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The Consummate Teammate, Captain and Ambassador

by Michelle Crechiolo @PensInsideScoop / Penguins Team Reporter

There have been many players who have skated in 1,000 NHL games. But no one has reached that milestone with the kind of pressure, expectations, obligations and scrutiny that Sidney Crosby has dealt with from a young age.

And not only has Crosby has exceeded all of the hype placed upon him as a generational talent, accomplishing everything imaginable on the ice while becoming one of the top-five all-time greats and the first player in Penguins history to appear in 1,000 games with the franchise - he has done it while being the consummate teammate, captain and ambassador for the sport despite dealing with a level of celebrity and exposure that is unprecedented in hockey history.

As a player and a person, the Penguins and the entire hockey world truly couldn't ask for more.

"Sid is one of those really rare guys in sports who understands his place in the game," Bill Guerin said. "He just understands his responsibility to the game and his position in the game and that he is more than just a player. The way he handles his responsibility with fans, with media, with his teammates, with the staff - he gets it. And not every great player does, either."

As the face of the league since he entered it in 2005, Crosby has grown the game locally, nationally and globally - inspiring new generations of hockey players while being an incredible role model the entire time.

As the captain of the Penguins, he is a natural leader who sets the standard with his work ethic and character and whose thoughtfulness is truly unmatched as he ensures everyone around him feels welcome, comfortable and respected.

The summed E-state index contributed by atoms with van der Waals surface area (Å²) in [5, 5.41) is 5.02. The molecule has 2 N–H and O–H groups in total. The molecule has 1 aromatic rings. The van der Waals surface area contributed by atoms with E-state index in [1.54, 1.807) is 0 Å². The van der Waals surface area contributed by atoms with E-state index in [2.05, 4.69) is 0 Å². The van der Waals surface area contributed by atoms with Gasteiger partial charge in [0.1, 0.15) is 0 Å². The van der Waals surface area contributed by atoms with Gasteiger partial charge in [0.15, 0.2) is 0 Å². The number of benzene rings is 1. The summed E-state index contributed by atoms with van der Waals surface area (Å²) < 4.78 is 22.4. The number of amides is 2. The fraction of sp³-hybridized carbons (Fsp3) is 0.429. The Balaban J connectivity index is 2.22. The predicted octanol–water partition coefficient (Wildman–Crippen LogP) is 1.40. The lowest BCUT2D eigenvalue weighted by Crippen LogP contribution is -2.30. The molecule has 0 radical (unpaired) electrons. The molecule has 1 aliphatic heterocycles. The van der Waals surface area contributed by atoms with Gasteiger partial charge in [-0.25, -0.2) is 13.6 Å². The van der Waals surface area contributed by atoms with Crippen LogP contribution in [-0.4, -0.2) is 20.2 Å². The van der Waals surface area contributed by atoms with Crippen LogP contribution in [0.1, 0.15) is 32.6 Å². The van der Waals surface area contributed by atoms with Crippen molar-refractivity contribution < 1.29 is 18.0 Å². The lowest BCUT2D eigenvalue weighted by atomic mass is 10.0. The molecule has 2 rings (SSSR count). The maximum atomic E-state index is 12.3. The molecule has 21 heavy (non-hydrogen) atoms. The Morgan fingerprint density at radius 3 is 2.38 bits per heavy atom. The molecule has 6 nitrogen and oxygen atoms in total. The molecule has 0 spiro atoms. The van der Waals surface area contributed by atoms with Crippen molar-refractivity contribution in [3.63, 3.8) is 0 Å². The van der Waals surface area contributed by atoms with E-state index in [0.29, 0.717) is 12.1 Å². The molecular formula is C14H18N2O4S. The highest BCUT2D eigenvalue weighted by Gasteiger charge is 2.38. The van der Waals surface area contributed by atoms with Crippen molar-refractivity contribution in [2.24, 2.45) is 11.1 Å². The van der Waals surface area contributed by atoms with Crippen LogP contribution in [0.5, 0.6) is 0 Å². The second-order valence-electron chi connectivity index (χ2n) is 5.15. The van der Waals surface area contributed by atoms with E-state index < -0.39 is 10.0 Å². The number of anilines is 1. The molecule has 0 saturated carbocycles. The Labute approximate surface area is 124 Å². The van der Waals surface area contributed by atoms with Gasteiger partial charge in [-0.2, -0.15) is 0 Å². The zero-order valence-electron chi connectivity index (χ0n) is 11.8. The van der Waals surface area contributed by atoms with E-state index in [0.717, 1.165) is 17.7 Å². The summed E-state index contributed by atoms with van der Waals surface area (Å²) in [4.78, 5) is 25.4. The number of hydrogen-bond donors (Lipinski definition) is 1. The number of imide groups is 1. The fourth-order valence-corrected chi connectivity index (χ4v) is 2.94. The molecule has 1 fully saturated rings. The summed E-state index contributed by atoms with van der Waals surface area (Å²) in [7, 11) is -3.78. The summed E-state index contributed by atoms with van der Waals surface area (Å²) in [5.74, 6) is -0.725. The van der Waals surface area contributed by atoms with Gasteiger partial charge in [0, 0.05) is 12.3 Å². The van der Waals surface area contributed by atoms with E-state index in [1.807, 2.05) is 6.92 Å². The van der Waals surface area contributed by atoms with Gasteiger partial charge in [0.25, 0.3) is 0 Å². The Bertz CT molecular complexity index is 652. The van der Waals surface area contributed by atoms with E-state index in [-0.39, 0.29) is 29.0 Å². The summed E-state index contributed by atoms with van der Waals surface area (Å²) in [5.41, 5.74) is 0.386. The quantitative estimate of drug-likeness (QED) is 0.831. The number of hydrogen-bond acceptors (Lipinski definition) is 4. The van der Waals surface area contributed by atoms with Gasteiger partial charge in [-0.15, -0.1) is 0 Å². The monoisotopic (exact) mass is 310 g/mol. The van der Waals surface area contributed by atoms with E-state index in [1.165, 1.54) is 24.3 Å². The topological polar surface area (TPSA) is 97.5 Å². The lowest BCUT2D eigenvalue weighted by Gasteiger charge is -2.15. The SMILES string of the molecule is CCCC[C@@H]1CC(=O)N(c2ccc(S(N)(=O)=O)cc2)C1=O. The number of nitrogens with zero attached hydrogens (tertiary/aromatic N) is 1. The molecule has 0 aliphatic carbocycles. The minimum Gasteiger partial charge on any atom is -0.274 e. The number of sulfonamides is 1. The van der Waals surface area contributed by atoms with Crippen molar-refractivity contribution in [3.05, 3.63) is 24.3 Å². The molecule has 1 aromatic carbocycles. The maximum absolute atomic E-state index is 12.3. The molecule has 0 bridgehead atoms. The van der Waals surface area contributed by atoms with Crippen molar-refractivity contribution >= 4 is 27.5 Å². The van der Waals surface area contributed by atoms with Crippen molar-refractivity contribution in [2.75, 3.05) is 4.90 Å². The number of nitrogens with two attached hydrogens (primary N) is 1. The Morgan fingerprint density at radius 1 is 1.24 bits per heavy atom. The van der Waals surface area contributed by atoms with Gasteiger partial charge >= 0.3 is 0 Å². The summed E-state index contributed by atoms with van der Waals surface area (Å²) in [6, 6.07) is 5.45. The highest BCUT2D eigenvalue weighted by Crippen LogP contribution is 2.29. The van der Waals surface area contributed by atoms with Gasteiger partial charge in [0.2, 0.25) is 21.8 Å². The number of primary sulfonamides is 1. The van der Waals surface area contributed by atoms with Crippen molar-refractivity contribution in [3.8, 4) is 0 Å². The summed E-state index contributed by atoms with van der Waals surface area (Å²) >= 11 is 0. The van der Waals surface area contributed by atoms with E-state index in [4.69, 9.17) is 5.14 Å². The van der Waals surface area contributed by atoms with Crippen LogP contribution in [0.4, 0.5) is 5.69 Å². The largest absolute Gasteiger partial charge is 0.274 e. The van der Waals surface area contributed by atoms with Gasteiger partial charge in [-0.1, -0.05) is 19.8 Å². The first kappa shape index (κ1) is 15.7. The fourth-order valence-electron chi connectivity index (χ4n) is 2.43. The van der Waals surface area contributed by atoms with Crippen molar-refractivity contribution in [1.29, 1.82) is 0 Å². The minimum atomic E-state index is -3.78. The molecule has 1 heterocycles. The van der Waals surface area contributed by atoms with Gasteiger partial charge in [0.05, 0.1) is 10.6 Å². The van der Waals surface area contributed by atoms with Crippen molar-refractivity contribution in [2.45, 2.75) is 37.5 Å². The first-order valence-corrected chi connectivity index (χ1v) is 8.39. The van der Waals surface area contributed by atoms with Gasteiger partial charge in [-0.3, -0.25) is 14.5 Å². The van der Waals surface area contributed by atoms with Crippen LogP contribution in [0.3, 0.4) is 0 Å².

And through it all, Crosby is pulled in a multitude of directions, dealing with a staggering number of demands placed upon him while constantly being under a microscope in today's modern media age. 

It is and has been a lot to handle, but Crosby continues to shoulder the load year after year with the utmost professionalism while maintaining an elite level of on-ice play the entire time and delivering so much success to his adopted city of Pittsburgh and his country as the ultimate winner and champion. 

"To go about his business with such grace and integrity and humility, for me, just makes this milestone that much more impressive," Mike Sullivan said.

It's a testament to the native of Cole Harbour, Nova Scotia native and his father Troy, and mother Trina, who raised Sidney and his younger sister Taylor with strong family values. They taught their kids to respect everyone around them, not to take anything for granted and never forget where they came from.

"I'm proud of just how good of a person he is and he's stayed," said Crosby's childhood friend Mike Chiasson. "He's still the exact same guy. It's pretty incredible to see a kid come in the league and basically have the hockey world in his hands from the time he was 18, and how he's handled it. I think any time you play professional sports, it can go different ways, but he's been the poster guy for the league on and off the ice. That's what he should be just as proud of in addition to 1,000 games on the ice. 

"It's one thing to play 1,000 games. You see it kind of sneak up on different guys in the league and you're like geez, I didn't realize they played that many, which is a great accomplishment for anybody. But I think when you put in perspective what Sid has done in 1,000 games, it makes you think of the broader picture of what he's done away from the game as well."

Paul Mason, Crosby's coach in both youth hockey and baseball that remains close with the family to this day, used a unique phrase to describe the 33-year-old superstar: duende.

It's a word that the late George Frazier, a Boston sports columnist, liked to use when describing athletes. It is loosely translated to class and grace under pressure; a special force that not many people possess.

"It is so difficult to define," Frazier wrote. "But when it is there it is unmistakable, inspiring our awe…to observe someone who has it is to feel icy fingers running up and down our spine.''

Mason told a story of the first time that CBC reporter Bruce Rainnie, who is also from Nova Scotia, took his father to a Penguins game in Montreal for his birthday and met Crosby briefly after the game. Years later, Rainnie and his father traveled to Pittsburgh to watch Crosby play, and were in the vicinity while he was doing a media scrum.